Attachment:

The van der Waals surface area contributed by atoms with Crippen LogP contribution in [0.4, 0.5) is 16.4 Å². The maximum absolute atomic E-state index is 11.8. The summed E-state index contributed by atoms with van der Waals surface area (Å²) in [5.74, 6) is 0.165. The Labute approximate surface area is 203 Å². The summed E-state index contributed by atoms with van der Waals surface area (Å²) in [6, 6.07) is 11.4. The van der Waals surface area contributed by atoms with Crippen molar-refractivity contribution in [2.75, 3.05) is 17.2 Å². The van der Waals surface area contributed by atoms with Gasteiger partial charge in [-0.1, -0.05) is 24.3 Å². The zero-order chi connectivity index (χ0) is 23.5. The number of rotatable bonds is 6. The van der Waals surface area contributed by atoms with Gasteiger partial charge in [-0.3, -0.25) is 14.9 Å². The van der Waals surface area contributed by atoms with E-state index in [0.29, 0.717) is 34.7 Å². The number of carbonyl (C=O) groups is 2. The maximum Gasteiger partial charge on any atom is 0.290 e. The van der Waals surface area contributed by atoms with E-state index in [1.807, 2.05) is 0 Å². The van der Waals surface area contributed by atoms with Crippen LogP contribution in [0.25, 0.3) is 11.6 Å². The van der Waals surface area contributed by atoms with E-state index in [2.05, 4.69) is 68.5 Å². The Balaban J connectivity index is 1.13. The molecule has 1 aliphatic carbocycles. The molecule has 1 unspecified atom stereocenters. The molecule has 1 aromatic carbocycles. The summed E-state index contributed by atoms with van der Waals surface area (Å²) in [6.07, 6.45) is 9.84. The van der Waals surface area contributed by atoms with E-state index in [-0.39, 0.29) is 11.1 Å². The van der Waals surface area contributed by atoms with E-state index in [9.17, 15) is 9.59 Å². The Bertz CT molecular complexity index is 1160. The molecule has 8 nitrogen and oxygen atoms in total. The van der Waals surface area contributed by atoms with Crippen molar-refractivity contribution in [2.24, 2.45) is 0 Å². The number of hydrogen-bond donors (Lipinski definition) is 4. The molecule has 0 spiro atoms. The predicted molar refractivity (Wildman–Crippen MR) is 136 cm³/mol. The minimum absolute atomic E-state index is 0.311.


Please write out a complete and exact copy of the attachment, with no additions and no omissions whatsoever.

The van der Waals surface area contributed by atoms with Crippen LogP contribution in [0.4, 0.5) is 16.4 Å². The maximum absolute atomic E-state index is 11.8. The summed E-state index contributed by atoms with van der Waals surface area (Å²) in [5.74, 6) is 0.165. The Labute approximate surface area is 203 Å². The summed E-state index contributed by atoms with van der Waals surface area (Å²) in [6, 6.07) is 11.4. The van der Waals surface area contributed by atoms with Crippen molar-refractivity contribution in [2.75, 3.05) is 17.2 Å². The van der Waals surface area contributed by atoms with Gasteiger partial charge in [-0.1, -0.05) is 24.3 Å². The zero-order chi connectivity index (χ0) is 23.5. The number of rotatable bonds is 6. The van der Waals surface area contributed by atoms with Gasteiger partial charge in [-0.3, -0.25) is 14.9 Å². The van der Waals surface area contributed by atoms with E-state index in [0.29, 0.717) is 34.7 Å². The number of carbonyl (C=O) groups is 2. The maximum Gasteiger partial charge on any atom is 0.290 e. The van der Waals surface area contributed by atoms with E-state index in [1.807, 2.05) is 0 Å². The van der Waals surface area contributed by atoms with Crippen LogP contribution in [0.25, 0.3) is 11.6 Å². The van der Waals surface area contributed by atoms with E-state index in [2.05, 4.69) is 68.5 Å². The Balaban J connectivity index is 1.13. The molecule has 1 aliphatic carbocycles. The molecule has 1 unspecified atom stereocenters. The molecule has 1 aromatic carbocycles. The summed E-state index contributed by atoms with van der Waals surface area (Å²) in [6.07, 6.45) is 9.84. The van der Waals surface area contributed by atoms with E-state index in [-0.39, 0.29) is 11.1 Å². The van der Waals surface area contributed by atoms with E-state index in [9.17, 15) is 9.59 Å². The Bertz CT molecular complexity index is 1160. The molecule has 8 nitrogen and oxygen atoms in total. The van der Waals surface area contributed by atoms with Crippen molar-refractivity contribution in [2.24, 2.45) is 0 Å². The number of hydrogen-bond donors (Lipinski definition) is 4. The molecule has 0 spiro atoms. The predicted molar refractivity (Wildman–Crippen MR) is 136 cm³/mol. The minimum absolute atomic E-state index is 0.311.